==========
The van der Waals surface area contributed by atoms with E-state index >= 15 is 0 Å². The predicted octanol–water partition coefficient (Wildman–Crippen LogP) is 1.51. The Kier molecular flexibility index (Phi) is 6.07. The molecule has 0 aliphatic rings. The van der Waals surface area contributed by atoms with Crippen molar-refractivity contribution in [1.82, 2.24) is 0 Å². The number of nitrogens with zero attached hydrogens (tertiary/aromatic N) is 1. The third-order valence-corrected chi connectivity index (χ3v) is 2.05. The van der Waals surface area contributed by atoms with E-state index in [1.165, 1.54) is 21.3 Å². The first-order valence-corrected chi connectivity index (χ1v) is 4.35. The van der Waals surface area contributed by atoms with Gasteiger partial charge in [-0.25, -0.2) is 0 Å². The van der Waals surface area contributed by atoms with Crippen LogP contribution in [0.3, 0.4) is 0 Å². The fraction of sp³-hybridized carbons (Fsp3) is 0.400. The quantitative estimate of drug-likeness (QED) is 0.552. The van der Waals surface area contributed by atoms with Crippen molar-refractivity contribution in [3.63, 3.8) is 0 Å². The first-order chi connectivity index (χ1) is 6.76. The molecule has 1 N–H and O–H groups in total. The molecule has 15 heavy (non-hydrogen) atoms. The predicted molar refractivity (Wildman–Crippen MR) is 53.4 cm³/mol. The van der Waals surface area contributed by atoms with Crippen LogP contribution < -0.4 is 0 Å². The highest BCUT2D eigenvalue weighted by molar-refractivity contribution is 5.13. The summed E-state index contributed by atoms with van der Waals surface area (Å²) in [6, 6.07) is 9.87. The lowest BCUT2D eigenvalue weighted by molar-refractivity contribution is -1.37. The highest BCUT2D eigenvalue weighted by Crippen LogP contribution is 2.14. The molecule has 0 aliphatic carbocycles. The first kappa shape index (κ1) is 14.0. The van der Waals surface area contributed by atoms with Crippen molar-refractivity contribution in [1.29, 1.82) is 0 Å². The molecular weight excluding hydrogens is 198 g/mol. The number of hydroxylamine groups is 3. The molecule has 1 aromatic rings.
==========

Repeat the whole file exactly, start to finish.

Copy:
The van der Waals surface area contributed by atoms with E-state index >= 15 is 0 Å². The predicted octanol–water partition coefficient (Wildman–Crippen LogP) is 1.51. The Kier molecular flexibility index (Phi) is 6.07. The molecule has 0 aliphatic rings. The van der Waals surface area contributed by atoms with Crippen molar-refractivity contribution in [1.82, 2.24) is 0 Å². The number of nitrogens with zero attached hydrogens (tertiary/aromatic N) is 1. The third-order valence-corrected chi connectivity index (χ3v) is 2.05. The van der Waals surface area contributed by atoms with E-state index in [1.165, 1.54) is 21.3 Å². The first-order valence-corrected chi connectivity index (χ1v) is 4.35. The van der Waals surface area contributed by atoms with Gasteiger partial charge in [-0.25, -0.2) is 0 Å². The van der Waals surface area contributed by atoms with Crippen LogP contribution in [0.3, 0.4) is 0 Å². The fraction of sp³-hybridized carbons (Fsp3) is 0.400. The quantitative estimate of drug-likeness (QED) is 0.552. The van der Waals surface area contributed by atoms with Crippen molar-refractivity contribution in [3.63, 3.8) is 0 Å². The first-order chi connectivity index (χ1) is 6.76. The molecule has 1 N–H and O–H groups in total. The molecule has 15 heavy (non-hydrogen) atoms. The predicted molar refractivity (Wildman–Crippen MR) is 53.4 cm³/mol. The van der Waals surface area contributed by atoms with Crippen LogP contribution < -0.4 is 0 Å². The highest BCUT2D eigenvalue weighted by molar-refractivity contribution is 5.13. The summed E-state index contributed by atoms with van der Waals surface area (Å²) in [6, 6.07) is 9.87. The lowest BCUT2D eigenvalue weighted by molar-refractivity contribution is -1.37. The highest BCUT2D eigenvalue weighted by Crippen LogP contribution is 2.14. The molecule has 0 aliphatic carbocycles. The first kappa shape index (κ1) is 14.0. The van der Waals surface area contributed by atoms with Crippen molar-refractivity contribution in [1.29, 1.82) is 0 Å². The molecular weight excluding hydrogens is 198 g/mol. The number of hydroxylamine groups is 3. The molecule has 1 aromatic rings.